When they broke the bone into pieces for transport, they were amazed to find that some of the dinosaur's soft tissues appeared to be preserved within. Previously, paleontologists had thought all the tissues of a fossil turned to minerals over the course of millions of years.

After analyzing the tissues under a microscope, Schweitzer reported in 2005 that they looked similar to the cells and blood vessels found in ostrich bones. But at that time, "we could not directly address what that material was made of," she said during a teleconference with journalists this week.

Sounds a lot like these dinos may not be all that old. How long would proteins expect to last in a recognizable form?

Re:How old are these Dinos? (0)

Anonymous Coward | more than 7 years ago | (#18710089)

No more than a week, I reckon.

Please forgive me (5, Funny)

truckaxle (883149) | more than 7 years ago | (#18709331)

I, for one, welcome our new edible and delicious overloads (hmmm extra crispy or original recipe ....)

I sense a great disturbance in the Force (1, Funny)

Anonymous Coward | more than 7 years ago | (#18709345)

As if a hundred million anti-evolutionists screamed in terror and then were suddenly silenced by scientific proof.

Source of protein (5, Interesting)

jshriverWVU (810740) | more than 7 years ago | (#18709353)

I'm more curious about what methods they used to "isolate the collagen proteins". From my understanding ALL fossils are not the real bone or organic matter that the animal once was, but a mineral deposit in the shape of the once present organic material. So how did you get T.Rex dna out of a non-organic rock formed like a bone?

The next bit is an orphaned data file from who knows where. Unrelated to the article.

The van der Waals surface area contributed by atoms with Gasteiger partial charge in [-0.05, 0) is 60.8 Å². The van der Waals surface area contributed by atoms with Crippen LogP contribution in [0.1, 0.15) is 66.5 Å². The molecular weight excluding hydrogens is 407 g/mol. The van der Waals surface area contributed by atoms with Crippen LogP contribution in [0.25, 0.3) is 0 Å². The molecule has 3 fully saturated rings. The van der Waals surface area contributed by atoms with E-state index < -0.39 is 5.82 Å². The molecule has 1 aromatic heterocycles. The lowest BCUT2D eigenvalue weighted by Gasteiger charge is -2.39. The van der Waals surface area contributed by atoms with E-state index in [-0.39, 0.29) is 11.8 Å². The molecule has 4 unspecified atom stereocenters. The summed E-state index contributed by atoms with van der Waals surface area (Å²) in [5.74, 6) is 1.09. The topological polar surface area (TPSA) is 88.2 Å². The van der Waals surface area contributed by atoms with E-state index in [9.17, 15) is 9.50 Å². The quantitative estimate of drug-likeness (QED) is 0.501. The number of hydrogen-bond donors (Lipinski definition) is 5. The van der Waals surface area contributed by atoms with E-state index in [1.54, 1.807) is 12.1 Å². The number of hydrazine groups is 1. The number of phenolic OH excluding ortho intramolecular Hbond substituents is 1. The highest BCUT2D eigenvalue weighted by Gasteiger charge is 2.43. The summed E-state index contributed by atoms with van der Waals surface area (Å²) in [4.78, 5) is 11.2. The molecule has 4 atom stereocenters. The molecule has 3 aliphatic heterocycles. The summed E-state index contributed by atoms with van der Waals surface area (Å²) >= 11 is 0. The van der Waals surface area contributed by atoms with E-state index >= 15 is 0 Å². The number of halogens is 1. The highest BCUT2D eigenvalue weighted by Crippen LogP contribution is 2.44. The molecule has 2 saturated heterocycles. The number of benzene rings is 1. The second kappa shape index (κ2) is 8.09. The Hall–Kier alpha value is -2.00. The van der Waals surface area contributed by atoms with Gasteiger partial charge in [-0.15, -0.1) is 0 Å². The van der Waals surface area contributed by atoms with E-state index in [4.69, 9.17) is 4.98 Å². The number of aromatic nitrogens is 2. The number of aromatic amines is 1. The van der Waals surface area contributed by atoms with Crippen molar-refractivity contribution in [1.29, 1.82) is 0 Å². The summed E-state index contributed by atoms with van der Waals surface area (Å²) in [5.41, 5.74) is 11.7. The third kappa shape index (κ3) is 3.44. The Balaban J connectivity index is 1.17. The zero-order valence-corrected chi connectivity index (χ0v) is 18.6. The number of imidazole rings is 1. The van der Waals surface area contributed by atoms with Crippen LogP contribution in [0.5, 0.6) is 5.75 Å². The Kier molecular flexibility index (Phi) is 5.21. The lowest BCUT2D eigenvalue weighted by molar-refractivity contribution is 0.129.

Re:Source of protein (1)

Spazntwich (208070) | more than 7 years ago | (#18709573)

There were some big stories in the past year or so stating something to the effect of scientists finding extremely well preserved bones that even still had soft cartilage in them, which I'm assuming is related to this.

Re:Source of protein (4, Informative)

Rei (128717) | more than 7 years ago | (#18709677)

For the most part, it has long been assumed that all dinosaur fossils had little to no organic material inside them. However, there was an incident, something like a year ago, when they couldn't fit a particularly large T-rex bone inside a helicopter, and cut it instead. They noticed that the fossil still had a bit of give on the inside and it looked like fresh tissue. A new study was initiated, and they dissolved the mineralized portion of the bone (and of others). What was left was the springy organic material -- even blood vessels were intact. They were not only able to study the proteins, but they were even able to tell that one of the dinosaurs studied was a brooding female [physorg.com] .

Organic preservation like this is still believed to be a rare phenominon, but I'd expect many more ancient fossils to be inspected for organic remains from now on. Too bad DNA is as unstable in the long term as it is, though.

Re:Source of protein (0)